As you can see the Operation and Synchronizer have been moved to their own files. This way the synchronization aspect is provided and can be tested as a seperate unit. The Counter class now uses the constructor to inject a synchronizer instance4. Furthermore the incrementation operation has been assigned to a field named ‘incrementer’. To ease testing a bit the final fields’ visibility has been opened to default. A test using Mockito for e.g. spying on the synchronizer could now ensure the proper synchronization call like this:

  @Test
  public void synchronization() {
    Synchronizer<Integer> synchronizer = spy( new Synchronizer<>() );
    Counter counter = new Counter( synchronizer );

    counter.next();

    verify( synchronizer ).execute( counter.incrementer );
  }

Usually I am not overly exited about using method invocation verification, as this generates a very tight coupling between unit and test case. But given the circumstances above, it does not look as a too bad compromise to me. However I am just doing first warmups with Java 8 and Lambda expressions and maybe I am missing something on the concurrency side too – so what do you think?


  1. ReentrantLock Example in Java, Difference between synchronized vs ReentrantLock, Javin Paul, March 7, 2013
  2. Obviously enough noise to confuse me, because my first test version failed…
  3. I decided to go with a type parameter return value instead of int. This way the resulting synchronization mechanism can be better reused. But I am not sure if e.g. autoboxing is uncritical here due to performance or whatsoever reasons. So for a general approach there are probably some more things to consider, which are out of the scope of this post, though
  4. If changing the constructor is for any reason not possible one might introduce a delegating default constructor that injects the new instance of Synchronizer into the parameterized one like this: this( new Synchronizer() );. This approach might be an acceptable overhead for testing purpose
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Frank Appel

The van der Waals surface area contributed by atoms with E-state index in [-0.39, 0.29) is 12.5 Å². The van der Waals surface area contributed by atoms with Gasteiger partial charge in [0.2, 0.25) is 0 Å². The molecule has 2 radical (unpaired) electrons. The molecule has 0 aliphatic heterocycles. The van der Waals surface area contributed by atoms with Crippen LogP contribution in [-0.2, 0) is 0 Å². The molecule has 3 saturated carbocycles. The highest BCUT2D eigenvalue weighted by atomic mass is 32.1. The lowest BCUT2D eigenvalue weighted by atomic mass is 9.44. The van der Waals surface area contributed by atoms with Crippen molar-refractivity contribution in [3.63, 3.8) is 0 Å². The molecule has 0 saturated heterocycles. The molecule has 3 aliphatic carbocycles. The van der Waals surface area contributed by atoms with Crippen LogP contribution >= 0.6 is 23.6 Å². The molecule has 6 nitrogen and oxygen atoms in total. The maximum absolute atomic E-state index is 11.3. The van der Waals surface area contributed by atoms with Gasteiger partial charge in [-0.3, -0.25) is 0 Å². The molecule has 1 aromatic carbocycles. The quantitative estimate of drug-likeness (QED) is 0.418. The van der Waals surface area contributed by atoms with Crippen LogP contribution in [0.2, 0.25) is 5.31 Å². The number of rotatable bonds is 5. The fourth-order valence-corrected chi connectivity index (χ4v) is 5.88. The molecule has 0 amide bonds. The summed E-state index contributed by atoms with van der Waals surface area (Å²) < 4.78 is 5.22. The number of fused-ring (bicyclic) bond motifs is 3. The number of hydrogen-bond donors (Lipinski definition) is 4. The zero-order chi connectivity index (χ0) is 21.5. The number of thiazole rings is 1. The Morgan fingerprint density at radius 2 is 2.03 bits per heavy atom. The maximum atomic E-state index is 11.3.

Frank is a stalwart of agile methods and test driven development in particular. He understands software development as a craftsmanship based on a well-balanced mix of knowledge and the experience of the daily work.

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4 Comments so far:

  1. Ruslan says:

    Why counters aren’t volatile?:
    private int count;

    • Frank Appel says:

      To quote a tutorial on javamex.com:

      - a primitive variable may be declared volatile (whereas you can’t synchronize on a primitive with synchronized);
      - an access to a volatile variable never has the potential to block: we’re only ever doing a simple read or write, so unlike a synchronized block we will never hold on to any lock;
      - because accessing a volatile variable never holds a lock, it is not suitable for cases where we want to read-update-write as an atomic operation (unless we’re prepared to “miss an update”);
      - a volatile variable that is an object reference may be null (because you’re effectively synchronizing on the reference, not the actual object).

      Given this short explanation the third list item is the crucial point here: If I am not mistaken count++ is a read-update-write and not a simple access operation on the count variable. Because of this increasing count has to be explicitly synchronized in a concurrent environment.

  2. […] >> Clean Synchronization Using ReentrantLock and Lambdas […]

  3. Tomasz N. says:

    Hi, nice post. I wrote a similar utility class some time ago Simplifying ReadWriteLock with Java 8 and lambdas. BTW notice that you don’t need custom Operation functional interface, built in java.util.function.Supplier would do.